When I first met Harriet a few years ago, it was obvious that whatever it was that she would chose to commit her talents to, she would do so in her own way. That’s not to say that she comes off bossy or stubborn (actually the complete opposite of those traits), but more that she wouldn’t do it anyone else’s way because it wouldn’t feel right to her. Over time, Harriet has become most comfortable carving out her own direction to best suit her own lifestyle, she has enough confidence to trust in her decisions, and to just roll with it.
Harriet, I believe, has also played an integral part in the way in which young creatives are now taking images. There is a large dose of honesty prevalent in the way she captures and portrays her subjects. She is never adjusting or cropping anything out of frame - it is what it is, and there is beauty within that. That essence has become an aesthetic we are seeing more and more throughout the fashion industry – people being celebrated for what they do and how they do it, rather than how they look.
Her most recent venture, Harry Were Hand-knitted stems from a love of making anything handmade. Her wardrobe mostly consists of garments that she has dreamt up and had made especially for her. But Harry Were Hand-knitted is for everyone else to enjoy. Collaborating with friends, Harriet weaves their drawings and photographs into her hand-knitted collection of jumpers, vests and socks. The small and coveted range sells out in a matter of days.
Harriet is a prime example of what it means to really trust your instincts, to create something that is one hundred percent true to you.
Interview with Harriet Were
Photographer, Knitter and all-round creative
For a multi talented lady, such as yourself, how do you describe/explain to people what you do?
I do a lot of different little things. I take photos, get things made, and work at Scotties.
You have recently started your own business 'Harry Were Handknitted'. How have you found this experience?
It has been both hard and rewarding. I’m very lucky to of had people want to buy my hand knits. This allows me to keep it rolling.
Can you tell us about how you source your yarns for your knitwear?
I try to use New Zealand yarn where possible. So if the garment is made from wool, I will use New Zealand wool. But some yarns I can’t get from here, like linen and silk. I met a girl Callie who lives in the Marlborough Sounds, she had been overseas for a little bit but is now spinning wool for me for my next lot of hand knits.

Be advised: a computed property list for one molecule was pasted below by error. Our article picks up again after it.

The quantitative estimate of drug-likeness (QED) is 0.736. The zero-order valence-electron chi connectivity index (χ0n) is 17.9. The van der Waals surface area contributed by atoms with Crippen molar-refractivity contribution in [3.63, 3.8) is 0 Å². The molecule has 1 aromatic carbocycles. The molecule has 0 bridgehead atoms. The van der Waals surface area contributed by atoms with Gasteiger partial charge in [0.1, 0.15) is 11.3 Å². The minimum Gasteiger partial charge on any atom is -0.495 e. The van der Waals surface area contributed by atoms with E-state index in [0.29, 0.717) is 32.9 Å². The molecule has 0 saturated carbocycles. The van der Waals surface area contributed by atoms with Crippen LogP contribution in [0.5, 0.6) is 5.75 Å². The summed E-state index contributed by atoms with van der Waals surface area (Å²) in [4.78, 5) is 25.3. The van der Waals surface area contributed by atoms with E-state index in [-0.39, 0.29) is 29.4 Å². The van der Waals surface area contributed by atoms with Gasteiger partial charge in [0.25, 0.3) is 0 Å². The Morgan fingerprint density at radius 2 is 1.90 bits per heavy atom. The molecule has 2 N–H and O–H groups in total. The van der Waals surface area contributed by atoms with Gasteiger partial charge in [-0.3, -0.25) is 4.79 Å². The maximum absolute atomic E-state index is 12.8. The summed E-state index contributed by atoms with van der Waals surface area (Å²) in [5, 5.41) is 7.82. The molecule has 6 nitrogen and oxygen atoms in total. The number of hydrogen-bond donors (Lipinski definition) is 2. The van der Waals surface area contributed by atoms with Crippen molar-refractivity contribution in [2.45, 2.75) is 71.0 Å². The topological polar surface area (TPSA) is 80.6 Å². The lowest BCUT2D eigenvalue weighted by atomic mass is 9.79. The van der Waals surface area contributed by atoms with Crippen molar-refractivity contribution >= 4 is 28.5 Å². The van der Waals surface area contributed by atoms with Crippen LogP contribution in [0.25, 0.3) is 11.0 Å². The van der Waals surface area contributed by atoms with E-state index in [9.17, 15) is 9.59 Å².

Do you ever go through moments where you feel uninspired? What do you find helps you through these times?
I often do. I just try and relax, knit, go for a walk with my dog Mabel, have a beer, talk with my Ma. It comes back.
I feel like you always leave your heart in the south. What is it about this landscape that you love so much and feel connected with?
It is very different down there. Less people, more land. We moved there when I was 13-years-old from Auckland. Quite a strange time to move up a valley, early teens and stuff… But now it feels like home, I guess because my parents are there too. It’s beautiful, the sky is so big and the climate is great. Hot dry summer days, frosty winter nights, and so many stars.
Can you tell us about where you grew up. How do you think this place has shaped you as a person and artist?
I grew up on Auckland’s North Shore, in a big old house. That place made me appreciate architecture, I guess. Moving south made me appreciate friendships and our country. My parents never really put pressure on me to do anything. I guess that has helped to shape me – having the freedom to try things.
Your Dad gave you one of his cameras to use. Do you remember him taking photos when you were little? Do you think he has informed your photographic work in some way?
Dad used to take photos all the time. Just of us kids and things. I don’t think it has really informed me, but he has always supported me and gifted me cameras, which is very sweet.
You recently moved to Beach Haven. Can you tell us about why you decided to leave the inner-city. What do you like most about your new home?
It was cheaper for us to move, once my twin sister Carter had made the decision to move in with her boyfriend. Our rent increased in our Ponsonby flat twice while living there, and this spot in Beach Haven was too good to turn down. There are less of us in this house now, and we are on a quarter acre section with fruit trees and birds. Mabel is happier. And the sea is a five minute walk through the bush! It is a whole lot calmer. I don’t mind city living, but I’d prefer to do that overseas.
In your recent move, what were the first/most significant things you unpacked?
Mabel, my two-year-old anxious English Bull Terrier.
What is something you find yourself to be always craving?
Laughing until I cry.
You are always treating people to special gifts. What is something you recently received as a gift yourself?
Aw yea, that is my favourite thing. One of my best friends, Ophelia, she gave me a cute little red pair of second hand tog bottoms, made in New Zealand.
What is something you indulge in?
Getting lots of things handmade.
You're about to travel to Japan and India. What are you most looking forward to about this trip?
The colours, the warmth, and switching off. I can’t wait to meet local people that are doing traditional hand-crafts, and eating beautiful food.
Interview by Yasmine Ganley
Photography by Felix Henley-Tapley